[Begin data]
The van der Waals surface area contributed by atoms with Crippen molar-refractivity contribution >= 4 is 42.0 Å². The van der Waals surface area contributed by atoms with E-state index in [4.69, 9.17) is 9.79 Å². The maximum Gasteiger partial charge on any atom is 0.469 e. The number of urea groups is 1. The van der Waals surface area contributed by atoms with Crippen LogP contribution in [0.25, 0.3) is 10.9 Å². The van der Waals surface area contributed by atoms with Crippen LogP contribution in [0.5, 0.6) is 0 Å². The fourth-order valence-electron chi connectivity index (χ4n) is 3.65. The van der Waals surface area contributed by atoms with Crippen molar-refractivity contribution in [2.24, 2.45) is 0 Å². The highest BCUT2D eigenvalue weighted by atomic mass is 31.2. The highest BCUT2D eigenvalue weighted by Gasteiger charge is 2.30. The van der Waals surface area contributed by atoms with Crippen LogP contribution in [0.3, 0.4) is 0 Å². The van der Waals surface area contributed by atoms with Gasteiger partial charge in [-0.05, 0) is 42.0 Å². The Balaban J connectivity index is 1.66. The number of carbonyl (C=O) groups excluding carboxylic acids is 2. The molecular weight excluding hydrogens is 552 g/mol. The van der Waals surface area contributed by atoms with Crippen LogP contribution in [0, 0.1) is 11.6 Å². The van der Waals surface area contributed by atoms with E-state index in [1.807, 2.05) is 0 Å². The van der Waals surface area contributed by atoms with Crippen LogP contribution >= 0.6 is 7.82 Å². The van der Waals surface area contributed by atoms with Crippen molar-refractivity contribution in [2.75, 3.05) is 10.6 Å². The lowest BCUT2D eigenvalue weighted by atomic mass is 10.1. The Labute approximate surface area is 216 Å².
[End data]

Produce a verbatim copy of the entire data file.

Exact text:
The van der Waals surface area contributed by atoms with Crippen molar-refractivity contribution >= 4 is 42.0 Å². The van der Waals surface area contributed by atoms with E-state index in [4.69, 9.17) is 9.79 Å². The maximum Gasteiger partial charge on any atom is 0.469 e. The number of urea groups is 1. The van der Waals surface area contributed by atoms with Crippen LogP contribution in [0.25, 0.3) is 10.9 Å². The van der Waals surface area contributed by atoms with Crippen LogP contribution in [0.5, 0.6) is 0 Å². The fourth-order valence-electron chi connectivity index (χ4n) is 3.65. The van der Waals surface area contributed by atoms with Crippen molar-refractivity contribution in [2.24, 2.45) is 0 Å². The highest BCUT2D eigenvalue weighted by atomic mass is 31.2. The highest BCUT2D eigenvalue weighted by Gasteiger charge is 2.30. The van der Waals surface area contributed by atoms with Crippen LogP contribution in [0.3, 0.4) is 0 Å². The van der Waals surface area contributed by atoms with Gasteiger partial charge in [-0.05, 0) is 42.0 Å². The Balaban J connectivity index is 1.66. The number of carbonyl (C=O) groups excluding carboxylic acids is 2. The molecular weight excluding hydrogens is 552 g/mol. The van der Waals surface area contributed by atoms with Crippen LogP contribution in [0, 0.1) is 11.6 Å². The van der Waals surface area contributed by atoms with E-state index in [1.807, 2.05) is 0 Å². The van der Waals surface area contributed by atoms with Crippen LogP contribution >= 0.6 is 7.82 Å². The van der Waals surface area contributed by atoms with Crippen molar-refractivity contribution in [2.75, 3.05) is 10.6 Å². The lowest BCUT2D eigenvalue weighted by atomic mass is 10.1. The Labute approximate surface area is 216 Å².